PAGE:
Slavery and the Making of America was a PBS series and documentary on African American slaves and their contributions to the United States. Famous African Americans such as Colonel Tye and historical figures such as President George Washington and John Murray were all documented in the series. The series covered African American Loyalists and Black Patriots.
Slavery in the United States had its origins with the first English colonization of North America in Virginia in 1607 and lasted as a legal institution until the passage of the Thirteenth Amendment to the United States Constitution in 1865.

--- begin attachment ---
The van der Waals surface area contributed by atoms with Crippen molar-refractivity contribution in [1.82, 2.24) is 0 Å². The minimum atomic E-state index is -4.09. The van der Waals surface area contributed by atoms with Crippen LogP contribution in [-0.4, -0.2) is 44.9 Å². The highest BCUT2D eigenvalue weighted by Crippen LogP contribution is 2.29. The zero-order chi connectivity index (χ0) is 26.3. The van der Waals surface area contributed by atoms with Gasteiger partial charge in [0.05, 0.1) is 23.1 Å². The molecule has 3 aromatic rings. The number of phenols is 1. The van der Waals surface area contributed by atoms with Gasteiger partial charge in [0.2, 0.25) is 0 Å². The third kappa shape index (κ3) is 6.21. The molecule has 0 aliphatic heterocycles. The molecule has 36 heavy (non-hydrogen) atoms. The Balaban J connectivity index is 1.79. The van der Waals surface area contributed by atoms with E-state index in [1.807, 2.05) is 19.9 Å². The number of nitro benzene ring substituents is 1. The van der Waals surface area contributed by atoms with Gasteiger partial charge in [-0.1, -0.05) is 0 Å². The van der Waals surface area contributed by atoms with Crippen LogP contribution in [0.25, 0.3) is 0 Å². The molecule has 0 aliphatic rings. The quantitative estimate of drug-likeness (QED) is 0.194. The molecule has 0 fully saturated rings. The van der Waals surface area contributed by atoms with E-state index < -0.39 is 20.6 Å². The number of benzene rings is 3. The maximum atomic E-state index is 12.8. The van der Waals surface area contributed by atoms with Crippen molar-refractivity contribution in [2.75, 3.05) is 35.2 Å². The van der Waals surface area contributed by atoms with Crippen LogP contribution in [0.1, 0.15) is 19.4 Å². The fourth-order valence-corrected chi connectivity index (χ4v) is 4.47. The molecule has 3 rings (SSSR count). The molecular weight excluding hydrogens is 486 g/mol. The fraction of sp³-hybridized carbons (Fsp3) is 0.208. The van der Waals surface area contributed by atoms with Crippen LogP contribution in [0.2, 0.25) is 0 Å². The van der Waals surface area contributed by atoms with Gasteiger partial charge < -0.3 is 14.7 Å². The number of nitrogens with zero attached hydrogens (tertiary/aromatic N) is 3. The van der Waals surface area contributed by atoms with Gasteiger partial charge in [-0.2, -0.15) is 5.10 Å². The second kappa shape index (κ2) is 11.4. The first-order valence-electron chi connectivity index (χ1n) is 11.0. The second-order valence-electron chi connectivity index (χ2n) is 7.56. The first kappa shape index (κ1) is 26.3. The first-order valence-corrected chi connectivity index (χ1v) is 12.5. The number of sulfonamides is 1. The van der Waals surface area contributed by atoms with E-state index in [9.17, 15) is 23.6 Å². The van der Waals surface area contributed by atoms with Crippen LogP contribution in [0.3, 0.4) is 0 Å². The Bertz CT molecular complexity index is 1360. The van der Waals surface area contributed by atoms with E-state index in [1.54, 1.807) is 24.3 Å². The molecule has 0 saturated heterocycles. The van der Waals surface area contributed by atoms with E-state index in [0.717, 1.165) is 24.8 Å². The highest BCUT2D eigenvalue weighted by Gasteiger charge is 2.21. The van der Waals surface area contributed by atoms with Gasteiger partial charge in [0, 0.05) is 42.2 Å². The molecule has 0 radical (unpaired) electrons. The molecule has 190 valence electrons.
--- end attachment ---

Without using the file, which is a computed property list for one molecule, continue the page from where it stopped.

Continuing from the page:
Before the widespread establishment of chattel slavery, much labor was organized under a system of bonded labor known as indentured servitude. This typically lasted for several years for white and black alike, and it was a means of using labor to pay the costs of transporting people to the colonies. By the 18th century, court rulings established the racial basis of the American incarnation of slavery to apply chiefly to Black Africans and people of African descent, and occasionally to Native Americans. A 1705 Virginia law stated slavery would apply to those peoples from nations that were not Christian. In part because of the success of tobacco as a cash crop in the Southern colonies, its labor-intensive character caused planters to import more slaves for labor by the end of the 17th century than did the northern colonies. The South had a significantly higher number and proportion of slaves in the population. Religious differences contributed to this geographic disparity as well